Review: Alien: Convenant
Directed by Ridley Scott
By Christopher Spencer
Directed by Ridley Scott, Alien: Covenant stars Katherine Waterston, Michael Fassbender, Billy Crudup, Danny McBride and Demián Bichir. A sequel to 2012’s Prometheus, Alien: Covenant returns to the familiar spaceship crew hunted by xenomorphs that has defined the Alien franchise. But this is a new journey into dread and what the xenomorphs really are.
Alien: Covenant is promoted to be a true return back to the suspenseful, body horror roots of the franchise, all the way back to Scott’s own 1979 Alien. But all audiences must understand: this is a Prometheus sequel first and foremost. Sure, we do have xenomorphs reigning terror on the colonist crew of the Covenant, but Alien: Covenant is still designed to do what Prometheus ultimately failed to do: explain where the xenomorphs came from.
This is an idea that is quite intriguing on paper. The concept of an origin story for what a xenomorph is, what the facehuggers are and what the spaceships seen in 1979’s Alien are, is a good way to take the franchise in a new narrative territory, beyond the Ripley adventures. But the way this concept has been executed in Prometheus and Alien: Covenant has diminished all the intrigue from that idea. Now we have a complicated backstory with genetic engineering from multiple parties, multiple sources such as human and unseen animals and a race known as The Engineers.
Personally I hoped that Alien: Covenant would slightly address the ideas of how the xenomorphs were created and easily wrap up the Engineer subplots from Prometheus, but this is not done quickly or effectively. The movie feels like an apology for how shallow and silly Prometheus was, when it itself is populated with clichéd characters, flimsy philosophy, tired plot points and a complete lack of a second act.
In comparison to the Alien franchise, Alien: Covenant is definitely the best Alien movie since 1986’s Aliens, but that is as good as saying Jurassic World is the best Jurassic Park sequel. Covenant shares the same problems as Prometheus and pales in comparison to the two great Alien movies because its script is poorly put-together, the story is exceptionally dull, and every scene featuring a xenomorph settles for cheap CGI.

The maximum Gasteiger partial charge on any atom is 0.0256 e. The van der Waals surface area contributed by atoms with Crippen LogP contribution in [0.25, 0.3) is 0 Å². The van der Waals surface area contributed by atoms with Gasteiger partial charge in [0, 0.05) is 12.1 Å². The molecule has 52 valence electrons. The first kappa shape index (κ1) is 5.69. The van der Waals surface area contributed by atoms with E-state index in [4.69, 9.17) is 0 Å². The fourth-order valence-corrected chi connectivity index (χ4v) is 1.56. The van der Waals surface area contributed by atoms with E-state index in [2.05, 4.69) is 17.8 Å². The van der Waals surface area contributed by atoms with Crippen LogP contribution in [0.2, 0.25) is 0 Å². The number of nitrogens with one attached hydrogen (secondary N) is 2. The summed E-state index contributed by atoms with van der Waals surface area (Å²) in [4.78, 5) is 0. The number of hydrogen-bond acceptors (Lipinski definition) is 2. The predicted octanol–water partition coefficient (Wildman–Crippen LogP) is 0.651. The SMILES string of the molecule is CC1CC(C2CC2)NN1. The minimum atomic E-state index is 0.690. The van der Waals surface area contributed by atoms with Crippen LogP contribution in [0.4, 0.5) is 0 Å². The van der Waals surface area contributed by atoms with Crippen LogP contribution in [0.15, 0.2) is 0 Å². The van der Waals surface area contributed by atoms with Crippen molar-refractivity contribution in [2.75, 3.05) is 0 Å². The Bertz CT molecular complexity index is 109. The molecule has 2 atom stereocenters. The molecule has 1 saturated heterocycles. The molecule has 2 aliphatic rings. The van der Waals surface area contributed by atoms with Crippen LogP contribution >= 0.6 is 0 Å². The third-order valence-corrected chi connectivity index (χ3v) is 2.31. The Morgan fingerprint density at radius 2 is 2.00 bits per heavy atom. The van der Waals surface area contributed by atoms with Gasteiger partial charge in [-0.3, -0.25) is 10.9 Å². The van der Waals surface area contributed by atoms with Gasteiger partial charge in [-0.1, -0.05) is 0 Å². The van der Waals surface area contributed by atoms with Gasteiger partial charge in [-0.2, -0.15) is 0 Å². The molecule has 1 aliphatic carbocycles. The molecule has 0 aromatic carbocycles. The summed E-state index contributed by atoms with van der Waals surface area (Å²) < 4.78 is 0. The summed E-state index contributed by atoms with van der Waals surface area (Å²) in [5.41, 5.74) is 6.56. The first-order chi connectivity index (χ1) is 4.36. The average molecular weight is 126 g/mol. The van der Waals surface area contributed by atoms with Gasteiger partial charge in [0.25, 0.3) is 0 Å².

We care about characters from both Alien and Aliens because we feel a community love for them; they all feel like crews who want to protect each other. But the characters in Covenant, even the ones in clear relationships, all feel like cold, cynical people who might crack a little joke once or twice and are just there like any character in a lower-grade horror movie: to be killed as brutally as possible.
Michael Fassbender as both androids Walter and David turns in a solid performance as two characters who often will share the same scene, and Fassbender makes each one feel like a different person with ease. Look no further than the “flute scene” for an example of not only perfected facial effects, but the nuances of how great Fassbender can be in even an average movie.
I will also give praise to the fact that Covenant uses its rightfully R-rating (US) to the best effect, featuring excessive gore that would make George Romero smile with glee. Covenant is trying to be more of what Alien fans expect and want, to try and return to the perfect roots of it all. But the attempt is too overbearing, and the end result is pointless and uninteresting.
I don’t feel the power of seeing a xenomorph pop out and destroy a human body, because the movie just flings around their image so freely. I’m not interested in any character arc past that of both androids, because these human characters have no emotion beyond standard shock. I’m not involved in the action sequences because I can barely see them thanks to bad frame rate cinematography.
Alien: Covenant might please some people out there who love gore and general science fiction, and might be the best movie for someone who never saw Prometheus. But my mind, Alien: Covenant doesn’t do enough for me to be anymore interested in this phase of the franchise, and results in a mildly interesting but ultimately flat movie with no second-act whatsoever, just build-up then a 90-minute climax.